I'm extremely interested in the shadow-casting algorithm. I've been trying to get my shadows working, and even in the semi-static environment my voxel engine's working with, I can't get it working fast enough. Obviously a single, static directional lightsource affords some optimisation, but I still end up casting and checking over a million rays :(
I found about you and this game from wikipedia :))
i searched for info about voxel tech for games and here i am.
It looks absolutely fantastic.
if you could integrate the destruction into the gameplay your game should be an instant classic and you a millionaire... maybe
(some people don't have good taste).
I check in occasionally also.  Just remembered that you are based in Japan and New Zealand.  Hoping you are alright with the recent events in Japan.  Wish you and your loved ones the best.
MisterCat, I went through the same process as you. The voxel renderer started off as a by-product of a raytracer using a regular occupancy grid for optimisation. That was about 6 years ago on a 600MHz cpu, and I couldn't get more than 5 fps out it for a 64^3 scene at 640x480. If you don't want to do any fancy reflections etc., just brute force it with polygon rasterization! For typical gamey world scenes it's not as expensive as you might imagine.
MIK3K, thanks for your concern. We're in Tokyo so got off pretty lightly. I certainly know a lot more about iodine-131 and weather patterns than I did a month ago though!
I don't have a date for an alpha release yet -- my plans are still up in the air. I'm quite keen to get something out early though (along with Linux versions of my other games), so hopefully can announce something soon.
Everything is on the grid -- objects are first blitted to a voxel buffer and then the whole buffer is drawn to the screen at once. So it's not possible to move anything less than a voxel or to rotate it -- basically the 3d version of a low resolution pixel game.
yes, there's a level & voxel designer built in.
the editor feels a little bit like a sandbox mode.. you can throw in a bunch of items and play with them in god mode. Over time I'll add more stuff to play with which isn't relevant to the main arcade game side of things.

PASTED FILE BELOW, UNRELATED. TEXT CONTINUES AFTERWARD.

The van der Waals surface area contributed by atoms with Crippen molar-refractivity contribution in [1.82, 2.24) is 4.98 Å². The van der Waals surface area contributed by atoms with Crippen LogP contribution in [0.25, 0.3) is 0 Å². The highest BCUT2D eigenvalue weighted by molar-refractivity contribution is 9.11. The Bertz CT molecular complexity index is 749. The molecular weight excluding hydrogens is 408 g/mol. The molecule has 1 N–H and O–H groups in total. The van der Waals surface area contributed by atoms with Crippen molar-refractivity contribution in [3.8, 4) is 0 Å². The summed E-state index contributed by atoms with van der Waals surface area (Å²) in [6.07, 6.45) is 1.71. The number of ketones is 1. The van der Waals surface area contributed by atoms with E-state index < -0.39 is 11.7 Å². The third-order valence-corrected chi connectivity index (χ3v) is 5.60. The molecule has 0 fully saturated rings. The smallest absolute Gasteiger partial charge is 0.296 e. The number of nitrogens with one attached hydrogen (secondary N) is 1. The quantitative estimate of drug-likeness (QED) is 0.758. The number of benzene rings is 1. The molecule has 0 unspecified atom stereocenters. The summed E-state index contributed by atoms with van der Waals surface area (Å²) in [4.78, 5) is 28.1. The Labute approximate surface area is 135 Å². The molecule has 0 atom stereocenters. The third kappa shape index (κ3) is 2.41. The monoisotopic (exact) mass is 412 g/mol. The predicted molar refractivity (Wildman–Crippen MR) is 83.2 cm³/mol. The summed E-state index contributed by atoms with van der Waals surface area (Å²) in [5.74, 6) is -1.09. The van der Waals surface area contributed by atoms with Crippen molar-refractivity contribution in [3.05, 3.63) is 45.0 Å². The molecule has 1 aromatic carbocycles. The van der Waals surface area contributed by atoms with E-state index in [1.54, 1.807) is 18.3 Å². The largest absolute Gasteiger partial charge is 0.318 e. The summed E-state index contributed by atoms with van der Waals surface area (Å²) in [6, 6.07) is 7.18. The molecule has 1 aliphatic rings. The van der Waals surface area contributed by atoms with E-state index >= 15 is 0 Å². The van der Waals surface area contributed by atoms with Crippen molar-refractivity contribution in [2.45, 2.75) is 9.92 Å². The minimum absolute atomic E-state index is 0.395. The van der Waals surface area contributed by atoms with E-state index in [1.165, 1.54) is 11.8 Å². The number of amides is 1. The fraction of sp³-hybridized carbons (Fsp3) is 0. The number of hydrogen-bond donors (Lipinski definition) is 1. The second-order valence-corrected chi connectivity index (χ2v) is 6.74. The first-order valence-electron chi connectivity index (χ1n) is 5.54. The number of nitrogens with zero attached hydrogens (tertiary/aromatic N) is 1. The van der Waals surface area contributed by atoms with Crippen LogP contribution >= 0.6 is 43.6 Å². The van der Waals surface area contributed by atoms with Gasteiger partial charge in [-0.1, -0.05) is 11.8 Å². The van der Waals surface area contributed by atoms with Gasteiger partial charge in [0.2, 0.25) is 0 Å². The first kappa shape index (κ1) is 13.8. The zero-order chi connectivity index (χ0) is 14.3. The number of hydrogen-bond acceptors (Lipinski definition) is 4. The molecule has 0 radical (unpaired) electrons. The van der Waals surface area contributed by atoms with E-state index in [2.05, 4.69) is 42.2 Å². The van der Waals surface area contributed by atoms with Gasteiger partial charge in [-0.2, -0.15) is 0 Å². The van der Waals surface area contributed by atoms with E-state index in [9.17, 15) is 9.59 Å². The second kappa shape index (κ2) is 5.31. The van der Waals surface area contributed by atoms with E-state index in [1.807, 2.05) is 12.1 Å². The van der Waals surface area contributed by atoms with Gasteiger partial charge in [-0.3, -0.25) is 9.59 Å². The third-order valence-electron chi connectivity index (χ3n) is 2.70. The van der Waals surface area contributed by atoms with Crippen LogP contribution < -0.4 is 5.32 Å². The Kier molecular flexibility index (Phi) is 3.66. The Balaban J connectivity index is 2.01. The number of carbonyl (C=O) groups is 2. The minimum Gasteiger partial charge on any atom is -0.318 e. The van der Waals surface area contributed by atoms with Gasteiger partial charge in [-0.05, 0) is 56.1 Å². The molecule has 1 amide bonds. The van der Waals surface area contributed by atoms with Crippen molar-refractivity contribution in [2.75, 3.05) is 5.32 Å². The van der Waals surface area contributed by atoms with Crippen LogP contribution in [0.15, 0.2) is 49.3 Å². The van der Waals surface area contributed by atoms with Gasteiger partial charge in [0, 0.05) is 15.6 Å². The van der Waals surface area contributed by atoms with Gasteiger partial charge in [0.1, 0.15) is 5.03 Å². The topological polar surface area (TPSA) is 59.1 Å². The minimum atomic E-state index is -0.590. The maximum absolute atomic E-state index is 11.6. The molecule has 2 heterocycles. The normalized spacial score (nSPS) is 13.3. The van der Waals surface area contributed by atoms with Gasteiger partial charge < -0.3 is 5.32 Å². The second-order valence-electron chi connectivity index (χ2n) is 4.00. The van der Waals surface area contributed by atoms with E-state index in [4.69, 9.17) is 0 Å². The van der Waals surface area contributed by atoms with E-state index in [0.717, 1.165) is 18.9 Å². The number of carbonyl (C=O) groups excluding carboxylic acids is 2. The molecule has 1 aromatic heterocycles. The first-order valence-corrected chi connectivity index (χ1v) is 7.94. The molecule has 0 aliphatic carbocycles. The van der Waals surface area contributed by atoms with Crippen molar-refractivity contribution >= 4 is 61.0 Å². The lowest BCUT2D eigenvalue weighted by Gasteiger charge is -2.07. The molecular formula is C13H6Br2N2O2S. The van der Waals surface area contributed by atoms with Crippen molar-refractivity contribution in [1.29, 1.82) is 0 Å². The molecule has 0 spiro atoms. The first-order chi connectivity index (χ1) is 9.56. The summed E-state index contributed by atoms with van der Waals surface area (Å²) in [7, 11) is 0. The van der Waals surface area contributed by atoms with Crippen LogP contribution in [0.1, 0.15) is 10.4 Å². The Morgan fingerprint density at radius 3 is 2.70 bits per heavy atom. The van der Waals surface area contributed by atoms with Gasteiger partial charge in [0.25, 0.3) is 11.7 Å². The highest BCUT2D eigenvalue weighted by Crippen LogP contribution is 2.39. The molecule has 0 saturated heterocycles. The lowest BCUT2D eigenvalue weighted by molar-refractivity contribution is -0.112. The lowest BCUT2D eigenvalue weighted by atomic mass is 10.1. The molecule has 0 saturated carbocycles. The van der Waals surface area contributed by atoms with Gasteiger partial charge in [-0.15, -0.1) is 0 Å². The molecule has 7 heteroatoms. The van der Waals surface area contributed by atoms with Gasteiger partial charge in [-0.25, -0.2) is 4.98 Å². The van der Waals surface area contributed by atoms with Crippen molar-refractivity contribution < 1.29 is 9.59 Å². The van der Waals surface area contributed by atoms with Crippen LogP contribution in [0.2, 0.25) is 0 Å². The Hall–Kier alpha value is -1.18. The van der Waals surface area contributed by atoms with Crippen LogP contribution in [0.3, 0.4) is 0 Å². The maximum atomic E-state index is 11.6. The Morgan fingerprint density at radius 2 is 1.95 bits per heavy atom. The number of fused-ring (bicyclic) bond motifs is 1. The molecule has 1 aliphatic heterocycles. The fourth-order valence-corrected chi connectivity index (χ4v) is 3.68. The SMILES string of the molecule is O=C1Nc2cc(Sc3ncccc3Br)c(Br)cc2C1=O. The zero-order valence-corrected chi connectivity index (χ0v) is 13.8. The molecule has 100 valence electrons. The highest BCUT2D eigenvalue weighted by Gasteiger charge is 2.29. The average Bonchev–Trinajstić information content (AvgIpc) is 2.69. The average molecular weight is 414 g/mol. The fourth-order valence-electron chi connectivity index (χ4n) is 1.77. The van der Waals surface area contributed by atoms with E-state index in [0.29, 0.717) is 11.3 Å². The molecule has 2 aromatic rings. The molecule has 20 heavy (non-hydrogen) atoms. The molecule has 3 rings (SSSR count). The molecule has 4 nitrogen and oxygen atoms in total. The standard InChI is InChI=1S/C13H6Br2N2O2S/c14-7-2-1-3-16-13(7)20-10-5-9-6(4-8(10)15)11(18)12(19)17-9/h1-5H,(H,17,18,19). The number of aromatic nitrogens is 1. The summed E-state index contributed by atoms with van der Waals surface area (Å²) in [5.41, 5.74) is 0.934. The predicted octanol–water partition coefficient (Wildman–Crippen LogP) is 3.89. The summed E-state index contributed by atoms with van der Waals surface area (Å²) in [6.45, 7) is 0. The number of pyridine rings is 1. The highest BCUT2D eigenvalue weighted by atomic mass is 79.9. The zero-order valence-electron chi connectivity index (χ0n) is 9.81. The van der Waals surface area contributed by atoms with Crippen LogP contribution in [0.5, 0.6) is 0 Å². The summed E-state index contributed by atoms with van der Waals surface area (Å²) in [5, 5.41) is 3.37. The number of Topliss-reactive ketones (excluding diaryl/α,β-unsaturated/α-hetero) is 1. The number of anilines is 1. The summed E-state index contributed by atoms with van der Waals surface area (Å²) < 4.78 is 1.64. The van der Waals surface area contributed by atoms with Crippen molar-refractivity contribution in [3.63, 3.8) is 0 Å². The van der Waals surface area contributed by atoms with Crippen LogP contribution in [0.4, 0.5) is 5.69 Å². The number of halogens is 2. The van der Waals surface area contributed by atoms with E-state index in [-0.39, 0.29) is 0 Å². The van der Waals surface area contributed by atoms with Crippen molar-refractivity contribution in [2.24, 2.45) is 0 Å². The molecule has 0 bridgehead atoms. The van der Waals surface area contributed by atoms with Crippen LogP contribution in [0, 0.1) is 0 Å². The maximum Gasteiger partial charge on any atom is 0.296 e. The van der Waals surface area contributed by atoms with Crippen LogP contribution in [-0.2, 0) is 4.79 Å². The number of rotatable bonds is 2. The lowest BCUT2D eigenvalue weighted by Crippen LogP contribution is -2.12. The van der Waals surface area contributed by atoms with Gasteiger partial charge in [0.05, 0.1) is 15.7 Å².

Transparent surfaces are fun but slightly slow and not as useful as I imagined. The only variation in surface material I'm using so far is a reflective one, just by flipping all the voxels and tinting them (click for a larger version)
Level and Voxel designer built in . . . . SOLD!!!!
Actually, I was sold with the first video, but whatever.  The excitement is renewed.
Please, where do I insert the money for this?  I cannot seem to find the buy button anywhere.  Hurry please, playstation network had my credit card information and I don't know how much longer I will have money in my bank account.
@macattack It's written in C with a software renderer. I'll post some details on the workings of the engine closer to release
The 3d models are stored just with a simple raw dump of colour values, much the same way raw 2d image formats do. In fact, internally I represent a voxmap as a vertical stack of 2d images.
I have a compressed version of the file format too for sharing user-made levels, which is encoded in the form of a .PNG file with a thumbnail.
Alright, I wonder that you might have tried to use RGBA then, for transparency, on those 2D images you stack.
Older games didn't have  transparency, though, so I think it would add to the charm not having it here either.
Do you think you could release a new demo video soon..? I'm so eager to get this game!
Wow! I spent over a year working on a voxel engine (and the associated gameplay). In the end I abandoned it because I couldn't get the performance to an acceptable level. Here's the dev blog if anyone is interested
First off, this looks great, awesome job! Secondly, I'd like to see if I could pick your brain without revealing to much of your implementation.
You said that each scene you are calculating whether a voxel is on the "surface" or rather if it has an empty neighbor cube. You also stated that each map is basically a stack of PNG images. So does that mean you are using array based indexing to find neighbors.
The reason I am asking is I am tinkering around with a voxel based engine. I store my data in an octree so I can merge voxels an octree node either has all or no voxels. My huge bottleneck is walking the octree each pass, so I am very interested in other people's approaches to this problem. http://www.youtube.com/watch?v=wzelLGZ7W0s&feature=related
Wow, this thread is fully of really interesting technical discussion! I'm totally amateur so even this basic stuff is almost too much for me, but it's still really cool to read all of this.
Zep, I hope you consider talking a little bit about the behind-the-scenes aspect of this before it comes out. I know you don't want to spend a long time writing up stuff, and you also don't want to give away all your trade secrets ;) but, even if it's just simple stuff, we'd love to hear about it!